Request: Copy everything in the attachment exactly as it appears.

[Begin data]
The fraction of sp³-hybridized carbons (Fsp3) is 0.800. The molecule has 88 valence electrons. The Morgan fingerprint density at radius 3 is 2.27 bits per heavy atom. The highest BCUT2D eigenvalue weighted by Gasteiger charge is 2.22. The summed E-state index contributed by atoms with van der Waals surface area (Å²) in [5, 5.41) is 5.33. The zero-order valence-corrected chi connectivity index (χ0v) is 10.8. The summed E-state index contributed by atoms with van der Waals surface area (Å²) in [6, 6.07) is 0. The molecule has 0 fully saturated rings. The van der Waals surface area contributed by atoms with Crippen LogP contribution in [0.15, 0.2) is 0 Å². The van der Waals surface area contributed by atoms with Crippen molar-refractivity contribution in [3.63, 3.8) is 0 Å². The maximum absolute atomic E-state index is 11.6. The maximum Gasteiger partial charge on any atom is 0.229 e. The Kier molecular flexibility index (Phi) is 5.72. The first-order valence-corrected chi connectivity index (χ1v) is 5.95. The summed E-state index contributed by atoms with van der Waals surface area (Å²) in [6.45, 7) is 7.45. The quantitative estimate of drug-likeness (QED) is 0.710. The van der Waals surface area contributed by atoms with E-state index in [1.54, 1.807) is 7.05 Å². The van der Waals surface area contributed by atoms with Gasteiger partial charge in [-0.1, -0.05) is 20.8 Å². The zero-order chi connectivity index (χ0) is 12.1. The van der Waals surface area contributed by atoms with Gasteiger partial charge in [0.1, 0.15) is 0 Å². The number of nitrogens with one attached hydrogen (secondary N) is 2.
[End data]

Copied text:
The fraction of sp³-hybridized carbons (Fsp3) is 0.800. The molecule has 88 valence electrons. The Morgan fingerprint density at radius 3 is 2.27 bits per heavy atom. The highest BCUT2D eigenvalue weighted by Gasteiger charge is 2.22. The summed E-state index contributed by atoms with van der Waals surface area (Å²) in [5, 5.41) is 5.33. The zero-order valence-corrected chi connectivity index (χ0v) is 10.8. The summed E-state index contributed by atoms with van der Waals surface area (Å²) in [6, 6.07) is 0. The molecule has 0 fully saturated rings. The van der Waals surface area contributed by atoms with Crippen LogP contribution in [0.15, 0.2) is 0 Å². The van der Waals surface area contributed by atoms with Crippen molar-refractivity contribution in [3.63, 3.8) is 0 Å². The maximum absolute atomic E-state index is 11.6. The maximum Gasteiger partial charge on any atom is 0.229 e. The Kier molecular flexibility index (Phi) is 5.72. The first-order valence-corrected chi connectivity index (χ1v) is 5.95. The summed E-state index contributed by atoms with van der Waals surface area (Å²) in [6.45, 7) is 7.45. The quantitative estimate of drug-likeness (QED) is 0.710. The van der Waals surface area contributed by atoms with E-state index in [1.54, 1.807) is 7.05 Å². The van der Waals surface area contributed by atoms with Gasteiger partial charge in [-0.1, -0.05) is 20.8 Å². The zero-order chi connectivity index (χ0) is 12.1. The van der Waals surface area contributed by atoms with Gasteiger partial charge in [0.1, 0.15) is 0 Å². The number of nitrogens with one attached hydrogen (secondary N) is 2.